Will charged Michael Daragjati be found guilty of arresting black man just based on race?
Settled on 12/09/2012 01:44 by Kentoine Johnson
settled question on option 'Yes'.
FBI agents arrested a New York City police officer this morning and charged him with gross civil rights violations for deliberately falsifying an arrest against a black man and later referring to the incident on a wiretapped call by saying that he had "fried another n----," officials said.
The incident began when Michael Daragjati, an eight-year NYPD veteran, stopped the man in the Stapleton neighborhood of Staten Island on the evening of April 15, the feds say.
Brooklyn federal prosecutors say that Daragjati, 32, frisked the man, but did not find contraband or a weapon on him. But after the man complained about his treatment during the street encounter, Daragjati placed him under arrest without probable cause, prosecutors say.
Daragjati then filed a police report in Richmond County Criminal Court that falsely claimed the man had "flailed his arms and kicked his legs during the arrest," prosecutors say, allowing the officer to charge the man with resisting arrest.
As a consequence of the trumped-up charges, the man was kept in jail for approximately 36 hours, prosecutors say.
On the same day that he filed the false report, investigators secretly intercepted several phone calls that Daragjati made and overheard him use racist epithets on several occasions to refer to black people, officials said.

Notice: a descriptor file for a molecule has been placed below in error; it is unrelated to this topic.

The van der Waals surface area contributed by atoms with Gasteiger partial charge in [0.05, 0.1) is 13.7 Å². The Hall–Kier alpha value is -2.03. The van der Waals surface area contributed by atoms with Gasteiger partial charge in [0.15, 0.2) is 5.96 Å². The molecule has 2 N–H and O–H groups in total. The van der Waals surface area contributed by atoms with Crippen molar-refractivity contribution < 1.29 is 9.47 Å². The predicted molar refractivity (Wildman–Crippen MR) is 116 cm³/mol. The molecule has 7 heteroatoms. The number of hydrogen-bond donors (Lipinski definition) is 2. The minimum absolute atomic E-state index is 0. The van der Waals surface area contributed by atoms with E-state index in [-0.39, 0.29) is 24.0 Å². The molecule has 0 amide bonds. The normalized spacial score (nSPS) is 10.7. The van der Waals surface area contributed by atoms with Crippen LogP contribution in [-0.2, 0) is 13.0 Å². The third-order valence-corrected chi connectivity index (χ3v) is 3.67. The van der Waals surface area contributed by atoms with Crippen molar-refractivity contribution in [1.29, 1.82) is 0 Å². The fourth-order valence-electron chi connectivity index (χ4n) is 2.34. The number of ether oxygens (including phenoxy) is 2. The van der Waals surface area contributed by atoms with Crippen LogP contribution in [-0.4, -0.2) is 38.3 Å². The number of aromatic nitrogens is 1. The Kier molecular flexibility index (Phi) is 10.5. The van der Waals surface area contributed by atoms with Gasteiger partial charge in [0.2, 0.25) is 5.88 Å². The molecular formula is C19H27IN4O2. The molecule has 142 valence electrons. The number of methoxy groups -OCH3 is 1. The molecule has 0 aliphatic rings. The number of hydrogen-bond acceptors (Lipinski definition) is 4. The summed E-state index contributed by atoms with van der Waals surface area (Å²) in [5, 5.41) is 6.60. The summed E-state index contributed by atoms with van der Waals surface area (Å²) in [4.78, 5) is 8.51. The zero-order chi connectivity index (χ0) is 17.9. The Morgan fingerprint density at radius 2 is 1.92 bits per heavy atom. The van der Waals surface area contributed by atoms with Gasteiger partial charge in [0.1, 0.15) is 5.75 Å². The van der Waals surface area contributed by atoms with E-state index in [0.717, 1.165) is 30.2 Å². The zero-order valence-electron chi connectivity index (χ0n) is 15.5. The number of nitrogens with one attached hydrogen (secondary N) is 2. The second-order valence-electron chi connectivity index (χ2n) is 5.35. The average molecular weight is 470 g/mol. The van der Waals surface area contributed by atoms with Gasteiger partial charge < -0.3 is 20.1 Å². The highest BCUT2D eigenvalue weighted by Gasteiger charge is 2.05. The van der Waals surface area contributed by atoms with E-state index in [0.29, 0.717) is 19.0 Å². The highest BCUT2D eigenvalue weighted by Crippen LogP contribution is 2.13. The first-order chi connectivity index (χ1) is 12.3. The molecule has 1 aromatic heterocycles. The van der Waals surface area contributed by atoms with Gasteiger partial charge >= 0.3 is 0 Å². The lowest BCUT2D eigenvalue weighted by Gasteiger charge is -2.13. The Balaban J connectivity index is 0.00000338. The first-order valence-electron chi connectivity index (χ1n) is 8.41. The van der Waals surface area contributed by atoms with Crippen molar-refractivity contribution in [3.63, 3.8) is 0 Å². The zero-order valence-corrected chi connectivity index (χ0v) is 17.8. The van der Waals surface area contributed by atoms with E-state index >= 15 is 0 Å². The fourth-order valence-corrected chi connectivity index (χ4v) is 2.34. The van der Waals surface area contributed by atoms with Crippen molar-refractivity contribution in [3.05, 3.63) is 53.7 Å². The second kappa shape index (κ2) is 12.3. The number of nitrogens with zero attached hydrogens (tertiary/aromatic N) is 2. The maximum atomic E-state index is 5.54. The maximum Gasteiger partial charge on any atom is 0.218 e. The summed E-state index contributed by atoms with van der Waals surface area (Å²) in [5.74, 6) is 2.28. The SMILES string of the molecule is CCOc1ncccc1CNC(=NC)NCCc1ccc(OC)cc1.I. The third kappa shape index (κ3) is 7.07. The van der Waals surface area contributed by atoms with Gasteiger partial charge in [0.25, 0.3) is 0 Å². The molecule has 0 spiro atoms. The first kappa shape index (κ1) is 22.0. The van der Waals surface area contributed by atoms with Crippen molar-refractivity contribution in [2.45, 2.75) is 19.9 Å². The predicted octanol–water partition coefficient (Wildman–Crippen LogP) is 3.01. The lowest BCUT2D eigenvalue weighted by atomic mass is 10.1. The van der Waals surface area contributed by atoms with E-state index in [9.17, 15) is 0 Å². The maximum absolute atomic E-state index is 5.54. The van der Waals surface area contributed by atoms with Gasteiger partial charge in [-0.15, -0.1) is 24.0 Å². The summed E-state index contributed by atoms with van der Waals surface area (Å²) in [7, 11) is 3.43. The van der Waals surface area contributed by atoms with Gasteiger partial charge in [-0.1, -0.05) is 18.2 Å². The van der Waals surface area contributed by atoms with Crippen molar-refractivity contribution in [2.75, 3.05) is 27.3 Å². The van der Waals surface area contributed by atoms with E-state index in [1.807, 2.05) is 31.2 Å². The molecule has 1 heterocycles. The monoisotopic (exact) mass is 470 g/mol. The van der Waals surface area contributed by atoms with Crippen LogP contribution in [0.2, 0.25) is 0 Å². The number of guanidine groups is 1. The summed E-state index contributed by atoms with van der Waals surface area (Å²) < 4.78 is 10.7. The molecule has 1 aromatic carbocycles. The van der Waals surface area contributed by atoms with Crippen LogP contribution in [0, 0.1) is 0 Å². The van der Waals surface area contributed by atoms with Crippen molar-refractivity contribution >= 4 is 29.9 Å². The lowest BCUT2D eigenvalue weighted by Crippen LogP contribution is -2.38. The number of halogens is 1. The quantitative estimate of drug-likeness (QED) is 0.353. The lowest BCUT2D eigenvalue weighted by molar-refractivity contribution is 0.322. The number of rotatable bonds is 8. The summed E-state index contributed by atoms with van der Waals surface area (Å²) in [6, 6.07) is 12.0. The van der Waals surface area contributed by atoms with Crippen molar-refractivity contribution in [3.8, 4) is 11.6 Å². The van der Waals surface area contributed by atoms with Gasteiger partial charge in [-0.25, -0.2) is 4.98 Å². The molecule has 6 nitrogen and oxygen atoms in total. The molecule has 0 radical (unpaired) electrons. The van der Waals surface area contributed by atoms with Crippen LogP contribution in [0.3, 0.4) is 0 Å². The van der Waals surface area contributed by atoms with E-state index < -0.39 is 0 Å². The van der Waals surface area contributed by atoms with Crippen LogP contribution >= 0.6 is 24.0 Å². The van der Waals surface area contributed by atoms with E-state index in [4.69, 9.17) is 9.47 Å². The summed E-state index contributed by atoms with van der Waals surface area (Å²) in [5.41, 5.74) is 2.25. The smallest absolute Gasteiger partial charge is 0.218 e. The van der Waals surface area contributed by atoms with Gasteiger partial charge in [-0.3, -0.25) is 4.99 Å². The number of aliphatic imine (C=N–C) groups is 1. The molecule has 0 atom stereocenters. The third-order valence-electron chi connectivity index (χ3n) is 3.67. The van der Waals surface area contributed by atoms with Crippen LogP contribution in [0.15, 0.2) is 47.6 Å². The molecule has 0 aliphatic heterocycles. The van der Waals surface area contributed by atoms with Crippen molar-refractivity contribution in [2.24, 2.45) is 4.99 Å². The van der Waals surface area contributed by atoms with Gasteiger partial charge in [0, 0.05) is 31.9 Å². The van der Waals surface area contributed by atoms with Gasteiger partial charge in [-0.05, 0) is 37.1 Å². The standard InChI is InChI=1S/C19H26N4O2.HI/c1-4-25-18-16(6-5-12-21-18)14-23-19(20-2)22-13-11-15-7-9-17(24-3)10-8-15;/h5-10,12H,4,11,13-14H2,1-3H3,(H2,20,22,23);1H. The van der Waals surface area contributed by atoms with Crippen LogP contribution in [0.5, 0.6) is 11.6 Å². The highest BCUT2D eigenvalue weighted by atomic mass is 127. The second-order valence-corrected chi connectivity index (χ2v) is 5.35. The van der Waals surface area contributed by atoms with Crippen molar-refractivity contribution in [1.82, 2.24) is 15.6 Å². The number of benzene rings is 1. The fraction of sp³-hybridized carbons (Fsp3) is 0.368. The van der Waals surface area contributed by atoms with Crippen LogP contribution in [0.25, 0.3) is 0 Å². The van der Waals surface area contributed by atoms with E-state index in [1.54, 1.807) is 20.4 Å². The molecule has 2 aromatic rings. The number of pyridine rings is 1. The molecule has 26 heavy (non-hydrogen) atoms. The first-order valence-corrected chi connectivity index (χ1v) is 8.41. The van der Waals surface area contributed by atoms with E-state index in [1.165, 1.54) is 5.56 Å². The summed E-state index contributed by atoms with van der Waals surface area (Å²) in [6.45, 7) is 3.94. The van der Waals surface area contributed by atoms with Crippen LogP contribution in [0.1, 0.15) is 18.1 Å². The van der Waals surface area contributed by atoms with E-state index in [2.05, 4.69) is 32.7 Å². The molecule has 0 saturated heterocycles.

In one of the calls, Daragjati acknowledged that he could be terminated from the NYPD if the department discovered that he would at times "throw somebody a beating," prosecutors say in court documents.
He also conceded in one of the intercepted calls that he had been "skating it for a long time," officials said.
"The power to arrest - to deprive a citizen of liberty - must be used fairly, responsibly and without bias. Motivated by base racial animus, the defendant allegedly abused this power and responsibility," said Loretta Lynch, the United States Attorney for New York's Eastern District.
In an unrelated incident, prosecutors charged Daragjati with extortion and wire fraud that was connected to his off-duty snowplow business.
Prosecutors say that Daragjati and a group of men confronted a person whom they believed had stolen Daragjati's snow removal equipment, and allegedly punched him and threatened him with a handgun.
The officer was also charged with wire fraud for an alleged scheme to file a false insurance claim on a truck, officials said.
Daragjati will be arraigned later today in Brooklyn federal court.
If convicted of all charges, Daragjati a maximum sentence of more than 60 years in prison and a $850,000 fine, officials said.
"We who enforce the law are not above the law; in fact, we should be held to a higher standard," said Janice K. Fedarcyk, Assistant Director-in-Charge of the FBI's New York City office.
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